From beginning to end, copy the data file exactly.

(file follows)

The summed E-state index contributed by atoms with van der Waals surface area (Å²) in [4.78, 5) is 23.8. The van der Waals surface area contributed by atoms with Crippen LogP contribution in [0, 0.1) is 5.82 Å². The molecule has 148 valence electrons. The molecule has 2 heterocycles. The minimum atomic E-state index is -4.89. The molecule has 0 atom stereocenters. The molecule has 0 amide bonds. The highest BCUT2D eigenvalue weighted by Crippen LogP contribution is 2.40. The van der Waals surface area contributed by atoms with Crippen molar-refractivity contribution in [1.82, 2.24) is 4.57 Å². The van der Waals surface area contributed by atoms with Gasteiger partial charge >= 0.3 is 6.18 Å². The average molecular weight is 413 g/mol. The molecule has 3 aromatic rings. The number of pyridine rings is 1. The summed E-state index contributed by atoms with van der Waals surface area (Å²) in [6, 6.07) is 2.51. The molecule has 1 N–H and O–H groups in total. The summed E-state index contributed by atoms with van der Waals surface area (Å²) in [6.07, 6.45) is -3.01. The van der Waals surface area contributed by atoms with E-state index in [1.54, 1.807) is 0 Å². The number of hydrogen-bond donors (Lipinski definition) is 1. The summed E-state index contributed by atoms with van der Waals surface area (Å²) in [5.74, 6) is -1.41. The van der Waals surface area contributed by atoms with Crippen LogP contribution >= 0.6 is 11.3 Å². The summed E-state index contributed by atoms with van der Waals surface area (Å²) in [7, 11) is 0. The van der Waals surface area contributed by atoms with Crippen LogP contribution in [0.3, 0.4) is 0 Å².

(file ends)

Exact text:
The summed E-state index contributed by atoms with van der Waals surface area (Å²) in [4.78, 5) is 23.8. The van der Waals surface area contributed by atoms with Crippen LogP contribution in [0, 0.1) is 5.82 Å². The molecule has 148 valence electrons. The molecule has 2 heterocycles. The minimum atomic E-state index is -4.89. The molecule has 0 atom stereocenters. The molecule has 0 amide bonds. The highest BCUT2D eigenvalue weighted by Crippen LogP contribution is 2.40. The van der Waals surface area contributed by atoms with Crippen molar-refractivity contribution in [1.82, 2.24) is 4.57 Å². The van der Waals surface area contributed by atoms with Gasteiger partial charge >= 0.3 is 6.18 Å². The average molecular weight is 413 g/mol. The molecule has 3 aromatic rings. The number of pyridine rings is 1. The summed E-state index contributed by atoms with van der Waals surface area (Å²) in [6, 6.07) is 2.51. The molecule has 1 N–H and O–H groups in total. The summed E-state index contributed by atoms with van der Waals surface area (Å²) in [6.07, 6.45) is -3.01. The van der Waals surface area contributed by atoms with E-state index in [1.54, 1.807) is 0 Å². The number of hydrogen-bond donors (Lipinski definition) is 1. The summed E-state index contributed by atoms with van der Waals surface area (Å²) in [5.74, 6) is -1.41. The van der Waals surface area contributed by atoms with Crippen LogP contribution >= 0.6 is 11.3 Å². The summed E-state index contributed by atoms with van der Waals surface area (Å²) in [7, 11) is 0. The van der Waals surface area contributed by atoms with Crippen LogP contribution in [0.3, 0.4) is 0 Å².